When I first heard the word “audiophile,” I loved it. It sounded fresh and dignified. I related to it instantly. An audiophile! I loved the whole idea of it, the focus on music, on sound. That was me! I’d found myself! And people like me. Other audiophiles, who lived all over the world. To paraphrase Tom Petty, it was like a first flash of freedom.
I also, as perhaps befits an audiophile, loved the sound of the word. Au-di-o-phile. It rolled down the tongue then leaped off on a fresh blanket of air. It had the ring of perfect sense to it. Who wouldn’t want to hear their favorite music in the highest fidelity possible, undefiled?
Okay, I was naãve. My exuberance was met with widespread indifference. Turned out pretty much everyone, including my clique of best friends who were music freaks like me, couldn’t be bothered to do what I considered a no-brainer and upgrade to systems that made their favorite music sound better! Hello? But it didn’t matter. I was happy as a clam.
My passage into audiophilia happened in the 1980s. It was a great time. The hobby was bustling like a sweaty Thai bazaar. Innovative, landmark, inexpensive products made by iconic brands like NAD, Sugden, Totem, Audiolab, and Revolver popped up at perfect times to keep a buzz going. Say what you will about CDs and their arrival, the new format mixed things up. Suddenly, we had a new source to play with, and it came from the future.
Of course, there were growing pains for many of us. We got so hung up on trying to replicate the real thing and hear every detail from our systems that we almost forgot about the music. Dark Side of the Moon‘s Alan Parsons said so much: “Audiophiles don’t use their equipment to listen to music. Audiophiles use your music to listen to their equipment.”
In the process, we developed a psychological condition debilitating enough that it was given a Latin-flavored name: audiophilia nervosa.
Okay, so it didn’t make it into the DSM, the Diagnostic and Statistical Manual of Mental Disorders. In fact, it was a jokebut it was no joke. I personally knew audiophiles who, at their wit’s end from being unable to enjoy the sound of their hi-fis no matter how much detail they got them to reveal, jumped ship in order to preserve their love of music. I almost became an audiophile casualty myself, but I pulled through in a moment of rock-bottom clarity. I discovered that not everything was as it seemed.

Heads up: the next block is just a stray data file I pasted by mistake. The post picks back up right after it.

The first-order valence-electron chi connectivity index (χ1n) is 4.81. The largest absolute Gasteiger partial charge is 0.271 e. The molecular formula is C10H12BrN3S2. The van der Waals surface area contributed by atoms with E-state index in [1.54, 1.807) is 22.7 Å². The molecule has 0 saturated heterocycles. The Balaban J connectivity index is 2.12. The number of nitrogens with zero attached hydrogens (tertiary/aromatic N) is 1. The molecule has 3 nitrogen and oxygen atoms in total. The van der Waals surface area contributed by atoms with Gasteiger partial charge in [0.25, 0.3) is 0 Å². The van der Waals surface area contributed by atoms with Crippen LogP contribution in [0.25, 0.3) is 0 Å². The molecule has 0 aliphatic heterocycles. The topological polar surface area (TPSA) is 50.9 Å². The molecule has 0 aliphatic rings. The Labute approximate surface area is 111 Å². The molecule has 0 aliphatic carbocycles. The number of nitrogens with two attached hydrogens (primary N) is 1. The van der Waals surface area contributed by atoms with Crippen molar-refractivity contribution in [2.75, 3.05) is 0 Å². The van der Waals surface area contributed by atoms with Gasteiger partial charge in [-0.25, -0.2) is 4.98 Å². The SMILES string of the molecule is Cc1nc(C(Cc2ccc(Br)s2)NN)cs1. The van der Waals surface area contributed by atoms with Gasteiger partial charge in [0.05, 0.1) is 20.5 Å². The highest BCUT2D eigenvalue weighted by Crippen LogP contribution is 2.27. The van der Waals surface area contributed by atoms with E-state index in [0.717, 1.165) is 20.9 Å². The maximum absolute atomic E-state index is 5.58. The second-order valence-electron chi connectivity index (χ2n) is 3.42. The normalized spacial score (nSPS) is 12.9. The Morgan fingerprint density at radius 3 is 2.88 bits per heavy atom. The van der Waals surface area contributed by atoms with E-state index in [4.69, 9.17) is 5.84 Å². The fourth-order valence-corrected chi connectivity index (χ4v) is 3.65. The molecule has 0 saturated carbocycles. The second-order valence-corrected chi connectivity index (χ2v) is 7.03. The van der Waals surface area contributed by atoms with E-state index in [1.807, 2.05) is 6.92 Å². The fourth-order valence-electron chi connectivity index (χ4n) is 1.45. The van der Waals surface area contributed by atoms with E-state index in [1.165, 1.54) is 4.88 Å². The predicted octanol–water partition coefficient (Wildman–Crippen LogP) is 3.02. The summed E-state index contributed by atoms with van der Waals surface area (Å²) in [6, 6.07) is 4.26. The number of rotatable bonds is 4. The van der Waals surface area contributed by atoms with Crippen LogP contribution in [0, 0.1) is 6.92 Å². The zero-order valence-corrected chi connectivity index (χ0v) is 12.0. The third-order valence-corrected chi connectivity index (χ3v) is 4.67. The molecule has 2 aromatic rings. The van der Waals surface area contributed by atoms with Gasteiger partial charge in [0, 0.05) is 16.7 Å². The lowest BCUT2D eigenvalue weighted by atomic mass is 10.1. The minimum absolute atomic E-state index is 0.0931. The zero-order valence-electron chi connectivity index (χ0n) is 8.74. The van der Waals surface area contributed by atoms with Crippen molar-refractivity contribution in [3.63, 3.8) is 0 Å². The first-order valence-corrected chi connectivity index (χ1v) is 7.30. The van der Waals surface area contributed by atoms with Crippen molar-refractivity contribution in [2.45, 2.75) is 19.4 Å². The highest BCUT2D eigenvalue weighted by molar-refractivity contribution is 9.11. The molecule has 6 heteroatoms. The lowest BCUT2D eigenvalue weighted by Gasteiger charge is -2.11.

I figured out that I didn’t need the real thing or gobs of steely sparks to the face. I just needed to remember that there is a sound I want to hear. There is sound I want to hear less of, and different types of sound I want to hear more of. It’s a philosophical template that keeps me on the straight and narrow.
As far as I know, in no hobby but ours is the idea of aiming for perfectionfor the “real thing”so central to the journey. There are other off-putting things, at least in the stereotype: That it’s necessary to be endowed with special skills. That only a privileged few can afford it. It was all too much for the average music lover, who couldn’t understand why it was so important for a stereo to reproduce as clearly as possible the rustle of sheet music between movements.
It’s there, in the gulf between us and the rest of the world, that I started to sour on the word “audiophile.” The very thing I loved so much about it in the beginningthat it made me feel part of something bigger than menow felt too confining. Too many people who might otherwise be curious about what we’re doing can’t see past the clichés. I get the sense that they themselves are afraid of becoming a cliché.
Lately, in the present-day, in this climate that’s pitting us more than ever against each other, I’ve started to think the time might be right for our hobby to put its best foot forward, to make an effort to ingratiate itself with everyone who loves music.
A funny thingweird, awkwardly so, not funnyha-hahappened to me recently. I was listening to my vinyl rig downstairs with my son when, for the first time, he started talking about sound in parcels, as audiophiles do: “There’s no bass,” he pointed out. “Did you hear the keyboard in the back?” “You can really hear its skin vibrating.” It almost seemed he was trying to impress me. I’m sure my face lit up, and like a proud papa, I said, “You sound like an audiophile!”
At which point my son turned to face me and, with pity-tinged concern, said, “But dad, that doesn’t mean I want to be an audiophile.” It fell out of his mouth with a thud.
“No, of course not,” I said, averting my gaze. Then, the coup de grâce: “That stuff is more for people your age.”
“Wrong,” my inner audiophile shouted, in defense of great sound. “It’s for everyone.” Ironically, I didn’t say it out loud.
The truth is that, whatever word we choose, I will always be an audiophile, sworn to the divine trinity of audio gear, sound reproduction, and music. I feel like an audiophile.
But words aren’t benign. They elicit emotions and opinions. They bring baggage and have consequences. If calling ourselves audiophiles means that average music lovers want nothing to do with us, then maybe we should stop doing it. Maybe we can find a new word, or maybe we can get by without a word: We’re just people who really like music and enjoy listening to it in the highest fidelity, on the best equipment we can afford.
Two days after that exchange with my son, I stopped him in the hallway of our house and said, “Hey, not asking as an audiophile. Want to listen to Talking Heads in great sound?”
You should have seen his smile. It was spontaneous and toothy and so full of potential it made me feel 100 pounds lighter
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